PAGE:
Legislators, Community Leaders, Stakeholders Gather to Announce Universal Pre-Kindergarten Legislation

Sen. Chang-Diaz was joined by electeds, parents, and educators to announce her universal pre-k bill.

Sen. Chang-Diaz was joined by electeds, parents, and educators to announce her universal pre-k bill.

BOSTON – Following the deadline for legislators to file bills for the 2015-2016 Legislative Session, Senator Sonia Chang-Díaz was joined by community leaders, parents, and other elected officials to announce a bill to implement universal preschool for 3- and 4-year olds in the Commonwealth.

Citing the high number of unfilled jobs in Massachusetts, the shortcomings of even the Bay State’s first-in-the-nation education system, and a return on investment for early education as high as $17-to-1, supporters urged the Legislature to take up the issue of universal pre-K this term.

“There are over 150,000 jobs going unfilled in MA due to the lack of an adequately skilled workforce. We could cut our unemployment rate by 75% today if we could fill all of those jobs employers are trying to hire for,” said Senator Chang-Díaz. “We also have a persistent achievement gap that has eluded even the best state education system in America.”

Dr. Nonie Lesaux, a professor at the Harvard University Graduate School of Education, offered some of her research on child literacy in support of Senator Chang-Díaz’s legislation. “43 percent of our third graders are not reading at grade level, and research tells us that the third-grade marker is pivotal,” said Professor Lesaux. “Poor reading skills at third grade result in children having a drastically reduced chance of graduating from high school and compromised opportunities to develop the academic skills essential for participating fully in this knowledge-based economy.”

Chang-Díaz’s bill, currently docket number SD 1779 in the Legislature, proposes to recognize pre-school as a part of the state’s core public education system by including three- and four-year olds whose parents choose to enroll them into their district’s Chapter 70 enrollment, which is what drives state aid to local schools. Districts must provide a plan to implement high-quality early education in order to receive funding, and are encouraged to draw upon mixed, public and private delivery systems in order to scale up.

“We can’t imagine sending our twin boys to kindergarten without a solid pre-k foundation,” said Rebecca Fishbein of Jamaica Plain, who was joined by her husband, Michael Fishbein. “We know that we are among the few lucky ones who can make the cost work, and it is still a challenge. All families should have the opportunity to give their children the kind of experience our boys are getting without having to cut corners.”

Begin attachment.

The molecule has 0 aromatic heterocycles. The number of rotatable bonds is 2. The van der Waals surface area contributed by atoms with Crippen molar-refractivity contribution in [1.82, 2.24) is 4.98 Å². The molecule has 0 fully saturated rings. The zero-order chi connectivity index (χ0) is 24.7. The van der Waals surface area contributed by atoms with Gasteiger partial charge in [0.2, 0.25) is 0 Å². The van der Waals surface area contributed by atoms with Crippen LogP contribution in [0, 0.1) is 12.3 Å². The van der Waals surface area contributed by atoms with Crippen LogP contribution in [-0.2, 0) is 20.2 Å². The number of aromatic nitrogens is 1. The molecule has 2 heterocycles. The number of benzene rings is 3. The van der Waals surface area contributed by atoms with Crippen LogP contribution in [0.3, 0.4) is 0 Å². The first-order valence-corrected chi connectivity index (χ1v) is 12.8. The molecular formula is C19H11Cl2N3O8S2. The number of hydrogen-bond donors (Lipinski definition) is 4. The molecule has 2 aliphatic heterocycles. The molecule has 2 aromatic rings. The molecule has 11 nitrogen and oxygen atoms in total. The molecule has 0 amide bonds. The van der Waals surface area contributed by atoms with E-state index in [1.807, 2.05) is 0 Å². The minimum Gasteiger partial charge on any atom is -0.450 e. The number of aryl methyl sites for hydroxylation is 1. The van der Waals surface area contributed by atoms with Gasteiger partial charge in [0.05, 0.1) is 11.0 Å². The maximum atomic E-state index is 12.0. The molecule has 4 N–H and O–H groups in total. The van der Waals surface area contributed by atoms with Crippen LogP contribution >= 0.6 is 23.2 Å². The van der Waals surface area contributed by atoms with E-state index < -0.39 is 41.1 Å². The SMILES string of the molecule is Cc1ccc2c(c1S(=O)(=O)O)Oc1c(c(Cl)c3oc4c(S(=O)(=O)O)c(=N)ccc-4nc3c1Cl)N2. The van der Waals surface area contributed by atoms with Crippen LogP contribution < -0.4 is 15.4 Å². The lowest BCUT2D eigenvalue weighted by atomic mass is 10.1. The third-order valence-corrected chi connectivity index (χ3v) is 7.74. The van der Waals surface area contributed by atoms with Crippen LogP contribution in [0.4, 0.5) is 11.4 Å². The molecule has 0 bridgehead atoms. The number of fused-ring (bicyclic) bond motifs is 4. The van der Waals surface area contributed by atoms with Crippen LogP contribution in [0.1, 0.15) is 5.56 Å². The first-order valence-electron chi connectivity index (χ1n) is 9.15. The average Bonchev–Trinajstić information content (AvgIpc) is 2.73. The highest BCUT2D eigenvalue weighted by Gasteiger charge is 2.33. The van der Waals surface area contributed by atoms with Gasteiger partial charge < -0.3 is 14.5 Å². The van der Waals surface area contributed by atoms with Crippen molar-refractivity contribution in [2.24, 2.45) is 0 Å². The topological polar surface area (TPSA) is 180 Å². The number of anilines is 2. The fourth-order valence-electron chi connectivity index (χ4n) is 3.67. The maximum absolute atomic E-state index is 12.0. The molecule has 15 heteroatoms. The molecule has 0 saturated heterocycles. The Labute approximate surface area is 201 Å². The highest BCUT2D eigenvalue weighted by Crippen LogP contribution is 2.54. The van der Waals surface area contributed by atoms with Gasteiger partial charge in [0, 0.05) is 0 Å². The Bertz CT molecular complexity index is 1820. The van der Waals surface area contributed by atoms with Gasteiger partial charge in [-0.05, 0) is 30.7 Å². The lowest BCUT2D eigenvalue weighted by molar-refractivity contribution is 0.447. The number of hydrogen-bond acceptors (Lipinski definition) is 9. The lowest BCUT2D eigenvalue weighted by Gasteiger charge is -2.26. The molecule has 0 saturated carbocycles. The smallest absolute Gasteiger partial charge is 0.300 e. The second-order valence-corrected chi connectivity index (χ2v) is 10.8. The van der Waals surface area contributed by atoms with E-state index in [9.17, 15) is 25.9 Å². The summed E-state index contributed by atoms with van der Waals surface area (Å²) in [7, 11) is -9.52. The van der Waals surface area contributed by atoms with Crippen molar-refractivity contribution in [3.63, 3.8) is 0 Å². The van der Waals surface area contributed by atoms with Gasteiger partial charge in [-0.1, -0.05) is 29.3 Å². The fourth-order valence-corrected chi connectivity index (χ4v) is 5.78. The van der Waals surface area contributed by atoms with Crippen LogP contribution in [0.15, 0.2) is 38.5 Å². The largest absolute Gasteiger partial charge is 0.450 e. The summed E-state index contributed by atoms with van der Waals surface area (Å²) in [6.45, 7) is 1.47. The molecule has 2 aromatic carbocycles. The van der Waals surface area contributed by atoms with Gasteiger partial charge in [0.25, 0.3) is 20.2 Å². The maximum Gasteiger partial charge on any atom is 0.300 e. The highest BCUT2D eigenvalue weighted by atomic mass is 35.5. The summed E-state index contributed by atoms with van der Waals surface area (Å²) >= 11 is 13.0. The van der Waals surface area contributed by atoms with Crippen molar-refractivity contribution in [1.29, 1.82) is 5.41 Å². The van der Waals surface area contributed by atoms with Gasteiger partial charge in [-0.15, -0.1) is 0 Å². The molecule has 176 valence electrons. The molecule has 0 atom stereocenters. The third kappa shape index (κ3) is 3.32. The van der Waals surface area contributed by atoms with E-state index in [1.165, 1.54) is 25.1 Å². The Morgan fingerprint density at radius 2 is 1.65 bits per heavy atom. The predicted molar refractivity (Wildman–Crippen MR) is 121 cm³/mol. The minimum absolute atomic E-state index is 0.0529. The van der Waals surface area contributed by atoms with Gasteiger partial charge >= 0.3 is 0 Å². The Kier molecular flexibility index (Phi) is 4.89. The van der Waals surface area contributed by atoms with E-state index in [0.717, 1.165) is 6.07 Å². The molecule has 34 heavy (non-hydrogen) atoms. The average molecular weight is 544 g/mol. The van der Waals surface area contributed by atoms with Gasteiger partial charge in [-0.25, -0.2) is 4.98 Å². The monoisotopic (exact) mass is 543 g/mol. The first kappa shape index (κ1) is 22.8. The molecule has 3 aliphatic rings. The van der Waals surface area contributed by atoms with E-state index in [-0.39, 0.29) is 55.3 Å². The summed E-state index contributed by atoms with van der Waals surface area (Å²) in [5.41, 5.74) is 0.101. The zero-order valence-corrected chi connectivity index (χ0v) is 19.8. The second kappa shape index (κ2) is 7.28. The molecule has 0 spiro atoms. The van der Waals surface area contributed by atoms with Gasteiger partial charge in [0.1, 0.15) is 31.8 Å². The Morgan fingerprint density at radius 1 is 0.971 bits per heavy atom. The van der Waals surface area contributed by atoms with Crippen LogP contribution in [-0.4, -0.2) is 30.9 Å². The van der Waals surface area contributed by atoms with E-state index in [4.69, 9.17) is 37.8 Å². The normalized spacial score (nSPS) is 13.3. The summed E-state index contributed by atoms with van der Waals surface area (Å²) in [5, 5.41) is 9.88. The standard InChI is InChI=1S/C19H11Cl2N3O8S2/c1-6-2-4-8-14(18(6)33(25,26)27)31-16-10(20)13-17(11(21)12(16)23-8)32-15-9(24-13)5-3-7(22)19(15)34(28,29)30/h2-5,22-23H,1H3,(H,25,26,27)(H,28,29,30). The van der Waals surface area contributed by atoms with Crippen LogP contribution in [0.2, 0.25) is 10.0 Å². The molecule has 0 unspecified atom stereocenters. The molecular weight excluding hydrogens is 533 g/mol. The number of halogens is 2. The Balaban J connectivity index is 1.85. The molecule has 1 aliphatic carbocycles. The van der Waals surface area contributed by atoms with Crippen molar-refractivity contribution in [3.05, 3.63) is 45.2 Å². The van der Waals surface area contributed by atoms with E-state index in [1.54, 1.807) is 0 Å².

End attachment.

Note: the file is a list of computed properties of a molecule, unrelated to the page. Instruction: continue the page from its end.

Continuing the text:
The bill directs the state’s Boards of Elementary & Secondary Education and Early Education and Care to develop regulations to phase in statewide access over five years, beginning with the highest-need districts.

“Affordable and accessible early education eases stress for working parents and gives kids the best shot at decreasing the achievement gap as they age,” said Representative Liz Malia, a co-sponsor of the bill. “Universal pre-k is a worthy investment, and I look forward to making it a reality with Sen. Chang-Diaz and our friends in the legislature this session.”

City Councilor Matt O’Malley also expressed his support of universal pre-k. “Time and time again research has shown that access to preschool impacts students well beyond their education. Students with access to pre-k are less likely to drop out, more likely to attend college and increasingly well positioned to become the skilled workers that our economy so desperately needs. Providing universal pre-k will make important strides in closing our achievement gap and ensure that all students have the support they need to succeed.”

Only a few days into the Legislature’s traditional bill co-sponsorship window, SD 1779 is already co-sponsored by a wide geographic representation of legislators ranging from the Berkshires to Cape Cod.

“If we want to be serious about closing the achievement gap—and meeting both the moral and economic imperatives of the 21st Century—we need to make access to high-quality early education universal in our state,” said Senator Chang-Díaz.